Who needs humans? Associated Press announces it will use computers to automate quarterly earnings reports

(Photo by J. Wilds/Fox Photos/Getty Images)

(Photo by J. Wilds/Fox Photos/Getty Images)


There's an old theory that if you gave an infinite number of monkeys an infinite number of typewriters, eventually they would produce the entire works of Shakespeare. We can't vouch for that, because our own experiments in that area has so far only produced a badly damaged typewriter in a putrid room, and a half-finished novel that, frankly, is very weak on character development. But then we only have the four monkeys.

Of course, nowadays, technology can fill in for the infinite monkeys. And we don't need it to produce a masterpiece; all we ask of it, apparently, is to report the percentage by which a corporation's net income has risen or fallen.

On Monday, the Associated Press (AP) announced that it would be producing many, many more stories on corporate earnings, by automating them. That is, software from a company called Automated Insights will be used to spit out approximately 4,400 stories every quarter -- instead of the measly 300 produced currently, by a glitchy, crash-prone old technology called "humans." This is obviously ludicrous. Read, for example, this excerpt from an AP story published last week:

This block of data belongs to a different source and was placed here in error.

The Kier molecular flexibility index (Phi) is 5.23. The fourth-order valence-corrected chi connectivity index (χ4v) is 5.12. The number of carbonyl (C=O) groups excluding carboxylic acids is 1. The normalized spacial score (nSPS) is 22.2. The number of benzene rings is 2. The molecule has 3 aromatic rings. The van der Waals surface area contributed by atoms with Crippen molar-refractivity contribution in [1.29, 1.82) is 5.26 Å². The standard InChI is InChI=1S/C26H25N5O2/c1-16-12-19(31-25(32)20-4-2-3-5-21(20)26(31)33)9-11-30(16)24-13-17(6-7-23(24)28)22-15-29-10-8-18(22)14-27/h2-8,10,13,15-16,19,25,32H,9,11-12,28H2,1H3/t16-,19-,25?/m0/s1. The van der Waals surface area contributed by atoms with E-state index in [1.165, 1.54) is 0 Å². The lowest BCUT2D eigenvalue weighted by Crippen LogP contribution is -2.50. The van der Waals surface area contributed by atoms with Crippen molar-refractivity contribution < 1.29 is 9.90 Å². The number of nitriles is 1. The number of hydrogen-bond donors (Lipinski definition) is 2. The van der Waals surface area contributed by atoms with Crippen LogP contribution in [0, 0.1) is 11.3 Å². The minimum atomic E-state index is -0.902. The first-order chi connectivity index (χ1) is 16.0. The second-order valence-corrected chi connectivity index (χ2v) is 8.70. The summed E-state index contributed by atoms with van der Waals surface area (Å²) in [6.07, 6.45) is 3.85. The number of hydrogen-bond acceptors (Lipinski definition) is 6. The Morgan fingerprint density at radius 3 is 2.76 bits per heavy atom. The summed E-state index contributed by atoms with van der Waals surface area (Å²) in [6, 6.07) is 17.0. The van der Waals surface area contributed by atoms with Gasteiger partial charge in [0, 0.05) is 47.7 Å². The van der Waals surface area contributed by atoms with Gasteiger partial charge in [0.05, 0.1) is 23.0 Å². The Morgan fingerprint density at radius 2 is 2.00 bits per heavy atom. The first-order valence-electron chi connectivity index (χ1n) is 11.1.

"For the year that ended on May 31, net income rose nine per cent to $2.69 billion, or $2.79 per share, compared with 2.47 billion, or $2.68 per share. Revenue rose 10 per cent, to 27.8 billion from 25.31 billion."

Obviously, that was written by a human. The poetic parallel use of the word "rose" to describe both net income and revenue. The sly scattering of prepositions -- "to", "with", and "from." 

Okay, fine. I guess a computer could have written that. Even if we can't get over the sense that -- like our own experiment with monkeys -- something about this automated-article thing stinks.

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